It all started in August of 2002. We were moving to the small town of Bristol, Tennessee from the smaller town of Florissant, Colorado. We went to Lowe’s and picked out a high end KitchenAid Superba. Never did we realize what troubles lay in store for us.
The dishwasher worked well. After about a year or so we noticed some trouble. Occasionally it wouldn't respond when you pushed a button, or certain lights flashed erratically at times. This kept up for awhile, until one day, it wouldn’t respond at all, and acted as if it were unplugged. Naturally, it was the day before thanksgiving, the biggest meal of the year. We ate thanksgiving on real plates, but we bought paper plates and bowls, so life would thus be easier. But the dishwasher man, Mark, Didn’t make it out until a week later. He looked at it, decided the heating element was the problem, and all the dishwasher parts come special from KitchenAid. So another week passed. Mark came back with the part, installed it, and noticed that the drain motor wasn’t working right. We didn't bother with it, since an inefficient drain motor is better than having no dishwasher at all.
It worked for two loads. Then all that happened was the lights would flash if we tried to start it. Finally, it worked! It started, ran for awhile, and then died. Power seemed gone, and it wouldn’t start. Mark, who knew us on a first name basis by now, decided that the electronics had gone bad. By now, we had gone back to normal plates and bowls, because paper is too expensive to use for very long, especially when you have real dishes right there. We had to get a large drain board, which unfortunately proved to be a wise investment. A week later, Mark came back with the new circuitry. He put it in, and it worked!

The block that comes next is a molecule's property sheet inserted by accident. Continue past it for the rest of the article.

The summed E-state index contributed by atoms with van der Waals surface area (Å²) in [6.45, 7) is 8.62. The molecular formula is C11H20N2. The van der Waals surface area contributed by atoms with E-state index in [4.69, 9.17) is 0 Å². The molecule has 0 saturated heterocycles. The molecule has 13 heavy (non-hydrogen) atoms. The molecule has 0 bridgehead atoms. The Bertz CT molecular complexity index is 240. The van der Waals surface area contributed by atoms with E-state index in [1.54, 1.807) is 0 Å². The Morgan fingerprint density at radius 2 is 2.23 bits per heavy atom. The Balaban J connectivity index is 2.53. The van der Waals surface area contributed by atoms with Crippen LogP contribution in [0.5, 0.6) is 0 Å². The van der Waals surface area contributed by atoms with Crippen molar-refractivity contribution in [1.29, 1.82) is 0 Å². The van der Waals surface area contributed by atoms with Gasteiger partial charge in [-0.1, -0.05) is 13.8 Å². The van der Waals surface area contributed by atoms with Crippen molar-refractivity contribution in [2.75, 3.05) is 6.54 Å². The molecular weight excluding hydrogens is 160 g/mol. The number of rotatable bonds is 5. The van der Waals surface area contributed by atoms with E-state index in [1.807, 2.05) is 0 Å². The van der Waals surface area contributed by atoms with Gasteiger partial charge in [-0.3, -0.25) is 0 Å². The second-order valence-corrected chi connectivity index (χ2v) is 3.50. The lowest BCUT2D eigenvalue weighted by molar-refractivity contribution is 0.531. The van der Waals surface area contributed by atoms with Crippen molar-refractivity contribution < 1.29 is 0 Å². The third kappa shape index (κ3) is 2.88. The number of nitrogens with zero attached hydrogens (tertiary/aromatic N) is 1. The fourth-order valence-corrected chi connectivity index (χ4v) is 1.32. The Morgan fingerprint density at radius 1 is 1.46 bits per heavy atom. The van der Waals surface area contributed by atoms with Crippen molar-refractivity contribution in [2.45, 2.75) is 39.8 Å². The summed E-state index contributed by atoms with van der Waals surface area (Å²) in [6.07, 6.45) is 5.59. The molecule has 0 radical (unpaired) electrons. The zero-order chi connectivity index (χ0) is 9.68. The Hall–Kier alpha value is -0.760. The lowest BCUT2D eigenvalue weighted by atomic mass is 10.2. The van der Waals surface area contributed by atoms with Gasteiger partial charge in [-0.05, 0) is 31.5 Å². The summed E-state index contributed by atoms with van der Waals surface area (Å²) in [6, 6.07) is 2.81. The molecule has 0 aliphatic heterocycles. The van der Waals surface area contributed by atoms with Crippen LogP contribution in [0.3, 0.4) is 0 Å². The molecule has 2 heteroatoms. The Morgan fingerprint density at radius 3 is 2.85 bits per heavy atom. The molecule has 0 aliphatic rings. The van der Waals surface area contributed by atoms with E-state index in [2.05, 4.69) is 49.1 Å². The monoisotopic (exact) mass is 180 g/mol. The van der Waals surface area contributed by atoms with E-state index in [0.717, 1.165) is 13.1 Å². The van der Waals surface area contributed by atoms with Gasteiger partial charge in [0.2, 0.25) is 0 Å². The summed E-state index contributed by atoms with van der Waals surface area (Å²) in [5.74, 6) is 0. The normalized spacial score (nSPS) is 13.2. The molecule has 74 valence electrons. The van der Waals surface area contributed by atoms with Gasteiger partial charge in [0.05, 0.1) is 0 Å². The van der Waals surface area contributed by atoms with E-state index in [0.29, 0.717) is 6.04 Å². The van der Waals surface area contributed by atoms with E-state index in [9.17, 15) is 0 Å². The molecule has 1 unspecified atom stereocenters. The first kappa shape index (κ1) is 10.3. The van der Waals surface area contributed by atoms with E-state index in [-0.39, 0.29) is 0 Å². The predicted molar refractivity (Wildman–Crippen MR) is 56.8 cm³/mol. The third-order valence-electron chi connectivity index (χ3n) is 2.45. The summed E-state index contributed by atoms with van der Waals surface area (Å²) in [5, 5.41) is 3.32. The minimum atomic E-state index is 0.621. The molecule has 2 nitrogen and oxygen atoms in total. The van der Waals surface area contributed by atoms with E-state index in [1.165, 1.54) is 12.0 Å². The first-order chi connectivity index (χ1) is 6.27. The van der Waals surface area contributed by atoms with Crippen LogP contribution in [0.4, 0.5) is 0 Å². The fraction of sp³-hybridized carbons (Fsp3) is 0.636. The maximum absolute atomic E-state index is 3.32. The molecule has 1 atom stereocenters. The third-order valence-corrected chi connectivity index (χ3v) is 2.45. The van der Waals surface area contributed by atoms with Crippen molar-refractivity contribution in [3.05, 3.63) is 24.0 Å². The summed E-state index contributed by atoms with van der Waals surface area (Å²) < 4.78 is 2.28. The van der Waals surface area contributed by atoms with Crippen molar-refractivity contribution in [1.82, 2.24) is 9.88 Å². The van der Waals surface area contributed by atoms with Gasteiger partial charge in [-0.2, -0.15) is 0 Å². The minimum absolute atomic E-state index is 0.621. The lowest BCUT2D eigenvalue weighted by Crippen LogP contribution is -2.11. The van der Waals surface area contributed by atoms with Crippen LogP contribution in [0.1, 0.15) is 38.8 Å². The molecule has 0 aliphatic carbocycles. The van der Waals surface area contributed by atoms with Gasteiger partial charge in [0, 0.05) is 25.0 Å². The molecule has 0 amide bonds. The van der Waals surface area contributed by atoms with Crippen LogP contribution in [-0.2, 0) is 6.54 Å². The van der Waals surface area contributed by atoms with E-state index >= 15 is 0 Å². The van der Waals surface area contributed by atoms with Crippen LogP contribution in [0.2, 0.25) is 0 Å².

Another load; another failure. This is ridiculous! Our friends the Gildners were staying with us for our late October feast. Mr. Gildner helped us to remove the dishwasher from its tight spot. You see, the folks before us had tiled he kitchen without removing their dishwasher. This left no easy way to get it out. But eventually, it was out. Mark hauled it to his shop, where he was better equipped to work on it. Well, the drain motor, which hadn’t ever worked right, was on “National Backorder”, whatever that means. It did mean months of hand washed dishes, because we didn’t get it back until February. The day Mark called to tell us, we had a celebration.
Everything had been replaced except the racks and chassis, right? Well, almost everything. It worked for almost a week, and then lost it’s mind again. What!? The drain board came back out. We finally decided the only thing left to replace was the keypad. Sounds silly, but a faulty keypad could generate false input, or ignore real input. So we got that replaced. Now early March, and everything seemed OK. Then on March 19th, it died again. Mark came Monday, diagnosing a burnt out fuse.
That fixed it, for the next two loads. Bang! Another fuse. We can’t keep paying $60 a pop to get a fuse replaced! At this point our options were to fix it again, get a warranty replacement (the whole thing) or buy a new one. For now, we thought, we’d just get it fixed. Mark went to work with KitchenAid to get our problem solved. He advised not to get the dishwasher fixed, because we would be ‘very happy’ if all went well. Meanwhile, Sunday the 28th unexpectedly filled dup with dirty water. It leaked, too – so we cleaned it up, and didn’t run the tap very much. We had to wash dishes very carefully for the next weeks until our new dishwasher came in. April 12th, no dishwasher yet, but supposedly it had shipped from Whirlpool Monday. Mom called up the CEO of Whirlpool– OK, just the returns desk – and they agreed to get us a brand new dishwasher for $100, installed and everything. Thus ends the epic of the dishwasher.